Montana governor signs slate of bills restricting abortion rights

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Montana Republican Gov. Greg Gianforte signed on Wednesday a collection of bills restricting access to abortion, triggering legal action and challenging a 1999 state Supreme Court ruling on the procedure.

While abortion remains legal in Montana, the legislation specifies that access to the procedure until viability is no longer protected under the right of privacy in the state’s constitution – contradicting the court’s two decades old ruling.

“For years in Montana, abortion activists have used the cloak of a shaky legal interpretation to advance their pro-abortion agenda. That stops today,” Gianforte said in a statement Wednesday, describing the new laws as “giving a voice to the voiceless.”

The restrictions come as states navigate a new abortion landscape in the wake of the US Supreme Court’s reversal of Roe v. Wade last year, which removed federal abortion protections. Several Republican-led states have enacted restrictions, while some Democratic-led states have passed legislation expanding access to their residents and those seeking care from other states.

One of the new laws Gianforte signed Wednesday establishes a “right of conscience” that allows health care providers or institutions to refuse to perform abortions if it violates their “ethical, moral, or religious beliefs or principles.”

Another bill, HB625, signed by Gianforte Wednesday, requires health care providers, in the rare case a baby is born alive after an attempted abortion, to give care to the infant or face fines and imprisonment. However, it is already considered homicide in the US to intentionally kill an infant that is born alive.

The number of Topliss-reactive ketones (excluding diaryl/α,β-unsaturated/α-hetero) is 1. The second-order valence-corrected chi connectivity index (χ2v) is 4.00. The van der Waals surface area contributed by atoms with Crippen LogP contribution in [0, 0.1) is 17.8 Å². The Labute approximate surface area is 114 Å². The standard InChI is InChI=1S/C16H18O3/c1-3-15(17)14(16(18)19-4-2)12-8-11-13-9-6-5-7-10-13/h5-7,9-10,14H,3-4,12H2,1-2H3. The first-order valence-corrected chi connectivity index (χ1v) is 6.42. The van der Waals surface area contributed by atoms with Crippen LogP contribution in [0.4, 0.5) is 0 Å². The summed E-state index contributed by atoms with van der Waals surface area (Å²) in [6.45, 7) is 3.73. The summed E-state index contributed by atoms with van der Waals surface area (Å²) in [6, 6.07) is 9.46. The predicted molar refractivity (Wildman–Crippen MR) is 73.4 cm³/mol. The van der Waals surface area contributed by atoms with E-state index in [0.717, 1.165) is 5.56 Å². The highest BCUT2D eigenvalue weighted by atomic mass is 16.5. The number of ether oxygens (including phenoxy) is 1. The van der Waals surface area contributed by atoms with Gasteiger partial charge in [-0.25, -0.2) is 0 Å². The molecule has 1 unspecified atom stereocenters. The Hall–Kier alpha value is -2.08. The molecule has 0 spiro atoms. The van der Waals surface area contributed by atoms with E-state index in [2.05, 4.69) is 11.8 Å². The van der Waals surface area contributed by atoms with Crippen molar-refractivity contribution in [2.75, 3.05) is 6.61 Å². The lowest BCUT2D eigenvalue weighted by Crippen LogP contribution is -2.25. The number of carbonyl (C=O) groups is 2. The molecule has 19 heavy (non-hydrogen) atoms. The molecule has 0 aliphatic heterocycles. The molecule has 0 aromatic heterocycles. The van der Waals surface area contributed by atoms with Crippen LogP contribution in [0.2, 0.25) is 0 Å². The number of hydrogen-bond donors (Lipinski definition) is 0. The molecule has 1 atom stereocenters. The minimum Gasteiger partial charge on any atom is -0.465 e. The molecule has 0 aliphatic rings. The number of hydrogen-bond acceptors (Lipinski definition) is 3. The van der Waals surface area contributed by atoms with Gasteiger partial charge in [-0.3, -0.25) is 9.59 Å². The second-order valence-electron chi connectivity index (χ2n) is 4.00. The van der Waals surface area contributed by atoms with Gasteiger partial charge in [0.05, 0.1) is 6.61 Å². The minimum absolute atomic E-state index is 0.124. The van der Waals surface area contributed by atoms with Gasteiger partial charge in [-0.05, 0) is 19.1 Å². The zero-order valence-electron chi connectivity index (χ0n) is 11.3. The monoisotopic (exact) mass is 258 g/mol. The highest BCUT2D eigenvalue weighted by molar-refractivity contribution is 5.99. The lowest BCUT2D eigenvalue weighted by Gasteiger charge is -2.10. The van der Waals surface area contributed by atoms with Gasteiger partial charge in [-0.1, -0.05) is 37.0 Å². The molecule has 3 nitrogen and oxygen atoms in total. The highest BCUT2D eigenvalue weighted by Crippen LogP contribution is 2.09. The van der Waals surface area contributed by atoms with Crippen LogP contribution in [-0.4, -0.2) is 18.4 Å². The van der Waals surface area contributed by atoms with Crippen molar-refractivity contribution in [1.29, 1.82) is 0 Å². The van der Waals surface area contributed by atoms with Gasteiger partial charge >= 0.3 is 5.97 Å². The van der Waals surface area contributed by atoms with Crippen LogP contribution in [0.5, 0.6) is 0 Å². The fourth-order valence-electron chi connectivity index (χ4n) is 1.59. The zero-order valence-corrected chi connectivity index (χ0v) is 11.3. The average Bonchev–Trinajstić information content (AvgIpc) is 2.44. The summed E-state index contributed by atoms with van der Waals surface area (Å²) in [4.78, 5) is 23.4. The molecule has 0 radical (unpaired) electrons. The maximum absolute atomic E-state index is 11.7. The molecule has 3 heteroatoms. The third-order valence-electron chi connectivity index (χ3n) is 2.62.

While Gianforte said that the slate of “pro-family, pro-child, pro-life bills will make a lasting difference in Montana,” Democrats and abortion rights advocates argue that the new laws add “unnecessary” provisions to restrict access.

Abortion rights advocates secured a preliminary victory Thursday, with a Montana judge temporarily blocking one measure, HB575, that would require a patient to have an ultrasound and get a written determination of viability from a provider in order to get an abortion.

The state’s Planned Parenthood chapter had filed an emergency relief request Wednesday after the provision took effect, arguing that requiring an ultrasound before a procedure effectively bans telehealth medication abortion. Such procedures have surged since the Supreme Court’s ruling on abortion last summer.

“Instead of trusting us to make our own decisions about our bodies and lives, Montana lawmakers are once again forcing their way into our exam rooms and blocking our access to essential health care,” said Martha Fuller, president and CEO of Planned Parenthood of Montana.

“By adding unnecessary and burdensome red tape to a safe and legal medical procedure, these politicians have made clear that it was never about our health and safety,” Fuller said in a statement Wednesday. “It was always about undermining our personal freedom and shaming people who seek abortions.”

This move is one of several legal battles related to reproductive rights playing out in state and federal courts. Near-total abortion bans in Indiana and Ohio remain in limbo after judges issued orders halting the restrictions.


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